Some years ago my friend and fellow musician David Key introduced me to a book by composer-pianist-philosopher W.A Mathieu called "The Listening Book: Discovering Your Own Music". It's a book of reflections and exercises that seeks to expand our awareness and sensitivity to the sounds in our world (including music).
When I was teaching high school music theory I used one chapter in particular as an assignment each year. That chapter is titled "Symphonies of Place". For Mathieu a "Symphony of Place" is "created" as one listens deeply and writes down every sound that can be heard. As examples he includes two "symphonies of place" in the chapter, one at his home and one in downtown Santa Rosa, California. While many of us would hear 10 sounds Mathieu, through attentiveness, notes 20-30.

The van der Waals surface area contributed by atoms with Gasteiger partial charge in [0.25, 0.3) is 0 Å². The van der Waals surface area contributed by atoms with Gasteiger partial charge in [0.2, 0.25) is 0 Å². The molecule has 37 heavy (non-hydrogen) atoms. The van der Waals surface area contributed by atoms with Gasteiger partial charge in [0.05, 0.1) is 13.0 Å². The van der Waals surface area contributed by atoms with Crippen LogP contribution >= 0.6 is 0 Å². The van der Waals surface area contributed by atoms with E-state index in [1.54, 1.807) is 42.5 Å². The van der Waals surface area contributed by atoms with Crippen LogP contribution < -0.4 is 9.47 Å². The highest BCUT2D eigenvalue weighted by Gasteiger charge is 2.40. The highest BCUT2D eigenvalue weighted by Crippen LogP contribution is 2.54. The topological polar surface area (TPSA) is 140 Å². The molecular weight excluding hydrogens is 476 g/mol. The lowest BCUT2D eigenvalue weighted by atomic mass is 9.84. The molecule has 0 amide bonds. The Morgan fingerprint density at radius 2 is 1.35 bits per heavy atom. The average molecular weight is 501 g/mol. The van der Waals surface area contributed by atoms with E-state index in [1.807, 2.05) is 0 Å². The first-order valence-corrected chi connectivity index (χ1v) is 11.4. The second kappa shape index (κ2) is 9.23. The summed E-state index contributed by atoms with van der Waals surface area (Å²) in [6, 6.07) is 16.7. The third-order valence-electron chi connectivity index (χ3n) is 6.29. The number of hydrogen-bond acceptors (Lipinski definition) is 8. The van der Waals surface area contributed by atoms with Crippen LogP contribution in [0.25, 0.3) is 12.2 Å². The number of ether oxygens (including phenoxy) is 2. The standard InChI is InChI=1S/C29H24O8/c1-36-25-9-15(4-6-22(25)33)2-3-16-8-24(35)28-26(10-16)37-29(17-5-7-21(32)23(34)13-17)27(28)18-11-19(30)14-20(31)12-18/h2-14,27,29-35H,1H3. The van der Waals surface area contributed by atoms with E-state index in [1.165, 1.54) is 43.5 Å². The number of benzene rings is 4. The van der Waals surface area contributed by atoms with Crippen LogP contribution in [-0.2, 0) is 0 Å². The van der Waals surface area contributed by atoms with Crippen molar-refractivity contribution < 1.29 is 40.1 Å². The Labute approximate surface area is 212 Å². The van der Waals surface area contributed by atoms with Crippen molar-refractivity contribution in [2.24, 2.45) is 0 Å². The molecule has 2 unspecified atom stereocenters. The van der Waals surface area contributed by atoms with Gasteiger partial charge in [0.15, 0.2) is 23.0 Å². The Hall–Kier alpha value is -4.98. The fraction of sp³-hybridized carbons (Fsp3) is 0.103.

Here is the exercise from his book. Give it a whirl! Then try the same as you listen to some music.
Symphonies of Place
"Get a pencil and paper. Become aware of all the sounds you are hearing now, this moment, as you read. Make a list of them. Close your eyes from time to time. Swivel your head slightly to change the mix. Make a sweep from nearby sounds to distant sounds. Fall into the distance. Become transparent. Now fall into the nearness. Make a sweep from the highest sounds to the lowest ones. Disappear into the stratosphere, reappear underground. If your space is quiet enough you will hear your own internal sounds: breathing, maybe your blood in your ears. Or the subtle sounds of cloth against cloth, skin against skin. Count everything; write everything down. Use words economically. Later, if you like, you can set the scene and go into detail.
Now make your sweeps into scans so rapid that you have the illusion of hearing everything at once. Now close your eyes and hear everything at once. Now cup your hands behind your ears. Technicolor!
This is the sound of your now, your Symphony of Place."
(From "The Listening Book" by W.A. Mathieu, published by Shambhala Press, 1991)